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‘Employment Training’ Category



If a non-exempt employee takes a work-related class (for example a once/twice weekly evening class that will end in a job-specific certification), do they have to be paid for the time they spend in class? I should note that participation in the class and the subsequent certifcation are completely voluntary, and would take place at a local school. The state is Ohio. The company would be paying all fees.

No, you do not have to pay this employee for time spent in class.

Under the federal FLSA and many state minimum wage laws, any time spent in mandatory training must be paid. By the same token, an employee must be paid for any training that is specific to your company. If the employee was spending 5 hours per week learning about a software program used only by your company, he would be entitled to payment for that time. However, that is not the case here.

This training is optional, and the employee has the right to decline it without losing his job or being penalized on a performance evaluation. He is voluntarily taking the class to improve his skills and gain a certification. He will then take that certification with him if he chooses to leave the company. Under these circumstances, the employee is not entitled to payment for attending the class.

Your company is very generously paying the tuition for this class, but you are not required to also pay the employee for his time.

Again, if the class were mandatory or the training was specific to your company, the answer would be different.

January 6th, 2012, 9:13 AM |  Posted in: Employment Training |
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Wage question

If an employee shows up for the first day for orientation with intent on not taking the position, is the company obligated to pay that time? At the time of resignation, the employee admitted to accepting a job elsewhere prior to the start of orientation.

Yes, you are required to pay this employee. The federal FLSA requires that an employer pay workers for all time worked. This includes time the employee is “permitted or suffered” to work. Orientation counts as time worked, because the employees presence on company premises is required. It is company-specific training, and again, employees are entitled to payment for such training.

The various state minimum wage laws also require that employees be paid for all time worked.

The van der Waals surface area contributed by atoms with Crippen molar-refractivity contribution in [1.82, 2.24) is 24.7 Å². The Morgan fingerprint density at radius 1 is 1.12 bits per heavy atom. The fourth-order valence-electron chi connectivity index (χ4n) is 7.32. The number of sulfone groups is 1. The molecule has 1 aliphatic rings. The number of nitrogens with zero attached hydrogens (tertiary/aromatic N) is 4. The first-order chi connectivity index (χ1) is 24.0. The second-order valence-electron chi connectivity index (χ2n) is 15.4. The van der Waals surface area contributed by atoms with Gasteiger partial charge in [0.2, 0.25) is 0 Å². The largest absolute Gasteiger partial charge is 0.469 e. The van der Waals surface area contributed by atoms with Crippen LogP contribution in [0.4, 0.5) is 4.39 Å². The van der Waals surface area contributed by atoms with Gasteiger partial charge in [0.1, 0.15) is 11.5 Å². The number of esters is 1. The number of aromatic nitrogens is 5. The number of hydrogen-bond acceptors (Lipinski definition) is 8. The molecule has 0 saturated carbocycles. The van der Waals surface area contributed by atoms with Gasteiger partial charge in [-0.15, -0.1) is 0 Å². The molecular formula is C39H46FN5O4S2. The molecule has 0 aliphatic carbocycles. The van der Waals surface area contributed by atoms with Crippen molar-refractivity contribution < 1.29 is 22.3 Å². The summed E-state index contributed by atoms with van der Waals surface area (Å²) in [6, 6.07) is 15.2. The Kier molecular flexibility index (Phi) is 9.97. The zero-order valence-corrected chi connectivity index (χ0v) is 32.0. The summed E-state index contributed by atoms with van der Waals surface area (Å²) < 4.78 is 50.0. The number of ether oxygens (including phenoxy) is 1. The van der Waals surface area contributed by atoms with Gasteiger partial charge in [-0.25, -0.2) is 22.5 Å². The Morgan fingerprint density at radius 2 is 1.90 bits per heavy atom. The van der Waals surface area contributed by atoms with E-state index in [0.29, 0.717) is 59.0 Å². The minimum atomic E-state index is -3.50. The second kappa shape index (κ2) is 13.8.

There is no requirement under these laws that the employees motives must be pure. The employees intentions are irrelevant. He attended orientation, and he must be paid for that time. We agree that this employee behaved badly — but that does not permit the employer to violate state and federal labor laws. The old adage “two wrongs do not make a right” applies here.

December 19th, 2011, 4:05 AM |  Posted in: Employment Training, Human Resources Management |
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Unpaid Training Time

An employee required to do training for 2 hours a week is not paid for the time spend in training. Training place is at and on work site. In building where they work. Location of business is in the Dallas Ft Worth area. Is this legal?

This is not legal if the employee is truly required by the employer to attend this specific training class. Under the federal FLSA, when training is company-specific, it must be paid. An employee must be paid even for training that is not company-specific, when the employee is required to attend a specific class — that is, when the employer dictates when and where the training will take place. However, the employer is not required to pay employees for optional training, even if that training is conducted on company property.

Some examples:

Trina must be trained on her employers computer software, and she must be certified in CPR to qualify for her job as a taxi dispatcher. Time spent training on the company software must be paid, because it is specific to that employer. Even if Trina did some of the training online from home, this is work time and she must be paid for it.